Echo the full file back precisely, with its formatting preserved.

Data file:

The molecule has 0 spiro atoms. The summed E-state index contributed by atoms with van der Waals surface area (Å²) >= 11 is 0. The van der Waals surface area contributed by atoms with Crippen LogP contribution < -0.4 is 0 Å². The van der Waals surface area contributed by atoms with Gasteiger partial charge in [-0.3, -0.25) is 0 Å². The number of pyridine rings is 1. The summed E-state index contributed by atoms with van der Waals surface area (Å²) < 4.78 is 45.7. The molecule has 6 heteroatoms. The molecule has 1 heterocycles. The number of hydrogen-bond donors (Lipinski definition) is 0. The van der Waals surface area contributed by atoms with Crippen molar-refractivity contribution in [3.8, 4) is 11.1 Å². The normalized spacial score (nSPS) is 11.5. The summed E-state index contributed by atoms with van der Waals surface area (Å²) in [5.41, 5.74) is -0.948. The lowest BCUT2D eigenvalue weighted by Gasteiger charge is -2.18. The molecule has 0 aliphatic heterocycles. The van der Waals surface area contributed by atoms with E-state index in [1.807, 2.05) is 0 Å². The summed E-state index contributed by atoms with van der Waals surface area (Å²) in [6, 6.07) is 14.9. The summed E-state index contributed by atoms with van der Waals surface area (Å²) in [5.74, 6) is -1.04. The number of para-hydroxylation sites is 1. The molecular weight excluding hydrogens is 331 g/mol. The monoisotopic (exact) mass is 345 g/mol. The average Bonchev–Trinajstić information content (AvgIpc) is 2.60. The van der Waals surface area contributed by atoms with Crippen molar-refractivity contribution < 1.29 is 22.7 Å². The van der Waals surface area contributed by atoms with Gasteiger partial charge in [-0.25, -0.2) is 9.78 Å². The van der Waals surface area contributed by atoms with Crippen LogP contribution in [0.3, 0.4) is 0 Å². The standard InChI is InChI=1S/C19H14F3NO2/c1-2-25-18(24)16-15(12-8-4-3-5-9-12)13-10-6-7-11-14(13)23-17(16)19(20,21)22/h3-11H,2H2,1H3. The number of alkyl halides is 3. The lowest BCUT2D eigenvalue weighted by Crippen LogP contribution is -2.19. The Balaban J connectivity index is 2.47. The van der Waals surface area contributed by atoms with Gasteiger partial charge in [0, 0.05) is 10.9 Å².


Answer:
The molecule has 0 spiro atoms. The summed E-state index contributed by atoms with van der Waals surface area (Å²) >= 11 is 0. The van der Waals surface area contributed by atoms with Crippen LogP contribution < -0.4 is 0 Å². The van der Waals surface area contributed by atoms with Gasteiger partial charge in [-0.3, -0.25) is 0 Å². The number of pyridine rings is 1. The summed E-state index contributed by atoms with van der Waals surface area (Å²) < 4.78 is 45.7. The molecule has 6 heteroatoms. The molecule has 1 heterocycles. The number of hydrogen-bond donors (Lipinski definition) is 0. The van der Waals surface area contributed by atoms with Crippen molar-refractivity contribution in [3.8, 4) is 11.1 Å². The normalized spacial score (nSPS) is 11.5. The summed E-state index contributed by atoms with van der Waals surface area (Å²) in [5.41, 5.74) is -0.948. The lowest BCUT2D eigenvalue weighted by Gasteiger charge is -2.18. The molecule has 0 aliphatic heterocycles. The van der Waals surface area contributed by atoms with E-state index in [1.807, 2.05) is 0 Å². The summed E-state index contributed by atoms with van der Waals surface area (Å²) in [6, 6.07) is 14.9. The summed E-state index contributed by atoms with van der Waals surface area (Å²) in [5.74, 6) is -1.04. The number of para-hydroxylation sites is 1. The molecular weight excluding hydrogens is 331 g/mol. The monoisotopic (exact) mass is 345 g/mol. The average Bonchev–Trinajstić information content (AvgIpc) is 2.60. The van der Waals surface area contributed by atoms with Crippen molar-refractivity contribution < 1.29 is 22.7 Å². The van der Waals surface area contributed by atoms with Gasteiger partial charge in [-0.25, -0.2) is 9.78 Å². The van der Waals surface area contributed by atoms with Crippen LogP contribution in [0.3, 0.4) is 0 Å². The standard InChI is InChI=1S/C19H14F3NO2/c1-2-25-18(24)16-15(12-8-4-3-5-9-12)13-10-6-7-11-14(13)23-17(16)19(20,21)22/h3-11H,2H2,1H3. The number of alkyl halides is 3. The lowest BCUT2D eigenvalue weighted by Crippen LogP contribution is -2.19. The Balaban J connectivity index is 2.47. The van der Waals surface area contributed by atoms with Gasteiger partial charge in [0, 0.05) is 10.9 Å².